Picture the scenario……my daughter was getting married! Such a wonderful happy event in our lives! She lived out of town so all the planning, details, decisions were made by me. I loved every minute of it! My home was filled with excitement and joy, company arriving from out of town and last-minute details were being attended to. There was nothing that could change the anticipation of this glorious event! At least that is what I thought…….
Two weeks before my daughter’s wedding I received that dreaded phone call…. “I am sorry to tell you that you have breast cancer.” My knees began to shake and my mind became a fog. Not sure I could even tell you what the rest of that conversation was. My whole world suddenly became saddened by this news. I thought to myself, this cannot be; why now at the happiest time of my life, why now? But then there never really is a good time for such dreadful news. Then the dilemma of whether I should tell everyone now or wait till after the wedding? I decided to tell everyone and had them promise me that they would not talk about it with me at the wedding because I did not want to take anything away from my daughter’s day! My whole family and close friends were on board and they all respected my wishes and nothing was said at the wedding! But the sad part is that I barely remember anything at that wedding; I could not enjoy the culmination of a year of planning. I planted a smile on my face at the same time I was screaming inside!! I felt totally robbed of this great event!
My daughter got married on Saturday and I had my bilateral mastectomy on the next Wednesday. I could not wait another day. My whole adult life was always dampened by the anxiety of having mammograms. I have a list of family members with breast cancer and I always wondered when the shoe was going to drop for me. I had breast checks every three months, mammograms and ultrasounds and many cysts aspirated in the process. Yes, not fun stuff not to mention the anxiety of what the outcome may be. Out of the 4 levels of density my breasts were the extreme. I knew that mammograms or ultrasounds would have a problem reading dense breasts so I pushed my hardest to get a MRI approved. I did not succeed the first two tries because my insurance company would not approve it. After 2 years of trying, I finally got approved and they told me I would have to wait 6 months for the MRI because my last “normal” mammogram was just done. So take one guess when that was? Six months later was the month of the wedding!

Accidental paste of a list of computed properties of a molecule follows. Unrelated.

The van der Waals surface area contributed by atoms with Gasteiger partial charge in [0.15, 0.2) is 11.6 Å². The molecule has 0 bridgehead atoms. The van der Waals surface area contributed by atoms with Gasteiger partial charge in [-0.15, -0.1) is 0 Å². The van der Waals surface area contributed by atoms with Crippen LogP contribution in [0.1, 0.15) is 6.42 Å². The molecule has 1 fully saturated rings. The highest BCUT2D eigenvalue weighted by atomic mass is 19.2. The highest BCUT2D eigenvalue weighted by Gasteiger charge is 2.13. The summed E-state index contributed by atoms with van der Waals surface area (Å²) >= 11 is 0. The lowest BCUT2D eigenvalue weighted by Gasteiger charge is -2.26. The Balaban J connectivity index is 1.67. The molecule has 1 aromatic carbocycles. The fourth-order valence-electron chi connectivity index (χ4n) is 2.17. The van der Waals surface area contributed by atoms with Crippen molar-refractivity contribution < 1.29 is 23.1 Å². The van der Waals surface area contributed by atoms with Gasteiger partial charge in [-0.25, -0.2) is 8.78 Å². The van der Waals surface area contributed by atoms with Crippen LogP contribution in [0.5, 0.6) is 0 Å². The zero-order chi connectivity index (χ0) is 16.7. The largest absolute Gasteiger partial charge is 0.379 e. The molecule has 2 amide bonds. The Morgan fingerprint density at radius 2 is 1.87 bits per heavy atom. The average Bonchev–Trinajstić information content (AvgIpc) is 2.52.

Surgery and reconstruction went well. I feel blessed that I did not have to have chemotherapy or radiation. Not a single day goes by without thanking God for another day of life. But months following my surgery and reconstruction, I had to adjust to my “new normal” which was no easy task. This is where the Breast Cancer Coalition came to my rescue. The Brown Bag group gave me the hope and inspiration I so desperately needed. I guess you can call it “comfort in numbers.” I finally felt for the first time that I was not alone and these women understood my emotions and feelings. I have met wonderful friends at Brown Bag who have become an important part of my healing and my life.
The Breast Cancer Coalition is a wonderful organization that I am thrilled to be a part of. I enjoy volunteering wherever needed and help with some of the major Coalition events as a way of giving back to an organization that has helped me through a very difficult part of my life. BCCR put the wind under my wings so I can fly again! Thank you from the bottom of my heart!